Other well-known “Sopranos” characters appearing as 30-years younger versions of their series counterparts are Paulie Walnuts (Billy Magnussen) and Silvio Dante (John Magaro). And even though she has no say in how the DiMeo operations run, Tony’s mother, Livia (Vera Farmiga), certainly speaks her mind, and just as the screenplay does for Giuseppina as far as allowing space for a distinct female character, Livia has many scenes that give her extra dimension and provide insight into why her and Tony’s relationship became so tenuous later.
There’s also Tony’s older sister, Janice (Mattea Conforti, Alexandra Intrator), whose confirmation reception becomes a seminal event for Tony because it’s one of the first times he witnesses his Uncle Dickie and other DiMeo members interacting and speaking as criminal cohorts. Tony becomes privier to their role in illegal activities, such as gambling and drug trafficking, and takes their lead to start his own betting scheme at school.
Once the characters are established, the engine driving the plot stems mostly from the Newark riots of 1967, when African-Americans started protesting the racial inequality that was systemic in the city. The riots were particularly inflamed after two white police officers allegedly beat a Black driver to death. This incident affects Dickie indirectly because his Black associate, Harold McBrayer (Leslie Odom Jr.), decides, as a Black man, to take up the Black cause and leverage the riots to form his own mob. He eventually becomes Dickie’s chief rival, and their evolving resentment toward each other leads to the movie’s pointed scenes of violence, which include shootouts and shadowed assassinations.
Meanwhile, in accordance with the genre, familial tensions abound; arrests occur; affairs take place; loyalties get tested; bodies get burned; and a despondent Dickie seeks the guidance of his incarcerated Uncle Sally (also played by Liotta), his father’s twin. Standing in Dickie’s shadow and absorbing all the physical and emotional commotion is an adolescent Tony (Michael Gandolfini, son of James), and what he sees, hears, and tries to process is what we’re obviously supposed to believe became integral to his adult disposition. And just in case we forget he’s Tony Soprano, future mob boss, we see Tony committing his own transgressions, such as hijacking an ice cream truck and asking Dickie to steal medication for his mother.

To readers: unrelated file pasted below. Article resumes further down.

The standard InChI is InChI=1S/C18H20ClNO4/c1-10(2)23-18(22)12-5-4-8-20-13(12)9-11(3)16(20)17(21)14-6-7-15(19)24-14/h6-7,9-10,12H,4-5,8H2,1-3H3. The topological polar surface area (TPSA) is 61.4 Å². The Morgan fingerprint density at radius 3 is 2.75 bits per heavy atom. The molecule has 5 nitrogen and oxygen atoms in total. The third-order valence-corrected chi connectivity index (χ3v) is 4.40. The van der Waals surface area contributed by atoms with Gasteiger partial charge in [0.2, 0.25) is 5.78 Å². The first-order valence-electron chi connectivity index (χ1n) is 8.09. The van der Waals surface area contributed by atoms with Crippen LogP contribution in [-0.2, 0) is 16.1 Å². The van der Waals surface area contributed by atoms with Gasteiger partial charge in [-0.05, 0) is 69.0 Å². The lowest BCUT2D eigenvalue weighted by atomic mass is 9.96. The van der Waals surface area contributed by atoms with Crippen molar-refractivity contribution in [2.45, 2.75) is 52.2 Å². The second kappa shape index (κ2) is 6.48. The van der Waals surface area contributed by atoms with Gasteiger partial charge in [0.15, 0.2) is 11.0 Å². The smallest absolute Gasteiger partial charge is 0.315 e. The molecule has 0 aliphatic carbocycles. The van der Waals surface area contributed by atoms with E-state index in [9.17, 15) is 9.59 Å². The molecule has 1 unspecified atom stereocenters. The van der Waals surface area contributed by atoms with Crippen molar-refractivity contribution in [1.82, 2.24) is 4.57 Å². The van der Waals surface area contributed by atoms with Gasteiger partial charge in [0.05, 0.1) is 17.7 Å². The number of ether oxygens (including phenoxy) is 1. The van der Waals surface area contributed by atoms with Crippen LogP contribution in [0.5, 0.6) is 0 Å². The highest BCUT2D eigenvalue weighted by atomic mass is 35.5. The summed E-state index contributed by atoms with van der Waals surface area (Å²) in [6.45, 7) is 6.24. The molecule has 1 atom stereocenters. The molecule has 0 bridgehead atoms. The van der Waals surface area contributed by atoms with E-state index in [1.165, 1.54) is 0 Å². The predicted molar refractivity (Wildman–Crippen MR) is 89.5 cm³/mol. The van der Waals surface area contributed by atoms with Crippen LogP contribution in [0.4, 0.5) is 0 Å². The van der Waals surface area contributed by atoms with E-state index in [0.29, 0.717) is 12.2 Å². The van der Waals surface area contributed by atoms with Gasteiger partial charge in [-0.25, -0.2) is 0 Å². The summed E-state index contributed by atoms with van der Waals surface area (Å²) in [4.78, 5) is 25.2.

When I mentioned “The Many Saints of Newark” could have been done better, I was specifically referring to the idea that its events and developments, while interesting and captivating enough, feel overly safe and routine. For the record, what transpires isn’t dull or without substance, but nevertheless, the filmmakers don’t veer too far outside their comfort zones or take the kind of chances that might have allowed “Saints” to distinguish itself beyond the conventional mob drama. It stays within its genre’s limits and makes us believe one of the filmmakers’ prerogatives was to not rock the already secure “Sopranos” boat, perhaps out of their wanting to not only lure in new fans but to also not potentially upset pre-existing ones. As a result, the film gives us what we expect, but not much else.
Yes, we do gain more insight into Tony’s upbringing; yes, we do come to appreciate how growing up around such chaos and uncertainty can likely have rippling effects; and yes, the content feels important and relevant. But “The Many Saints of Newark” never quite reaches the status of “essential viewing.” It’s good and watchable, and the performances are strong, especially Nivola, Odom Jr., and Farmiga, but it’s not the type of “Sopranos Story” one would ever feel the need to re-watch. This is unfortunate, because it’s precisely this latter quality that has attached itself to the show and would ideally attach itself to any great film.
Overall, I recommend “The Many Saints of Newark” because it works as satisfying entertainment, but in a better world, it would have dived deeper into its subjects. As it is, we feel it only skims the surface on things such as Dickie’s guilt; the Newark riots; Harold’s motivations for wanting to form his own crew; Livia’s psychosis; and what exactly was going through Tony’s head as all this upheaval was taking place around him. As it is, we only get glimpses into these matters, and even though they’re adequate glimpses, we can’t help but feel mildly betrayed by the filmmakers not digging into them more. Maybe they’re waiting for the next “Sopranos Story” to do this, but before they make it, they should really think about what it is about the show that keeps viewers coming back to it after all these years and then try to make a movie that has the same effect. I’m sure it wouldn’t be easy, but they should try.